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Brand names and barriers to entry in political markets

Listed author(s):
  • John Lott
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    The most obvious implication of this discussion is that barriers to entry in politics will raise the costs of governments transferring wealth. More generally, it will raise the cost of public provision of goods and services. In the case of transfers, the inefficiency created by barriers depends on whether one values government transfers. The total transfer — the transfer to the beneficiaries plus the politician's commission — is maximized by the politician who can create support the most efficiently. For other governmental services, which are viewed as efficiency creating (e.g., national defense), these barriers reduce the amount of a valuable output we desire to purchase. This result also supplies a possible efficiency explanation for the limitation on the number of terms imposed on the presidency and many governorships. Brand names are not really the barriers; information costs are what cause brand name to be used and are the more fundamental barrier to entry. What we are arguing is that private and not public organizations can in certain respects better overcome these information costs. Copyright Martinus Nijhoff Publishers 1986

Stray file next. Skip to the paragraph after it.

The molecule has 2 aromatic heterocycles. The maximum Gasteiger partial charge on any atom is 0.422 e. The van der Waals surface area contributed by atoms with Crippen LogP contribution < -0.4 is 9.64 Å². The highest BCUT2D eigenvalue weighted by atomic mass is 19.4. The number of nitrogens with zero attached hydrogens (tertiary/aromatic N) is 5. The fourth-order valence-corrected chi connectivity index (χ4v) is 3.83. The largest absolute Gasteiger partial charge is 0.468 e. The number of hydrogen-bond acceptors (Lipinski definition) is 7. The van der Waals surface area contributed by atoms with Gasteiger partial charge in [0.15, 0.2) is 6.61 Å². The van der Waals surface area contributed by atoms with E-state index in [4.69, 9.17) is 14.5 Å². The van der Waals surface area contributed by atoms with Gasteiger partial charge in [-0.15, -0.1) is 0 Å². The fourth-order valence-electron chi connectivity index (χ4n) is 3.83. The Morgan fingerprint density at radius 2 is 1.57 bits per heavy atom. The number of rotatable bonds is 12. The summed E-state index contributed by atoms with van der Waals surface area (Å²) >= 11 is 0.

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    Article provided by Springer in its journal Public Choice.

    Volume (Year): 51 (1986)
    Issue (Month): 1 (January)
    Pages: 87-92

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    Handle: RePEc:kap:pubcho:v:51:y:1986:i:1:p:87-92
    DOI: 10.1007/BF00141688
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    1. Demsetz, Harold, 1982. "Barriers to Entry," American Economic Review, American Economic Association, vol. 72(1), pages 47-57, March.
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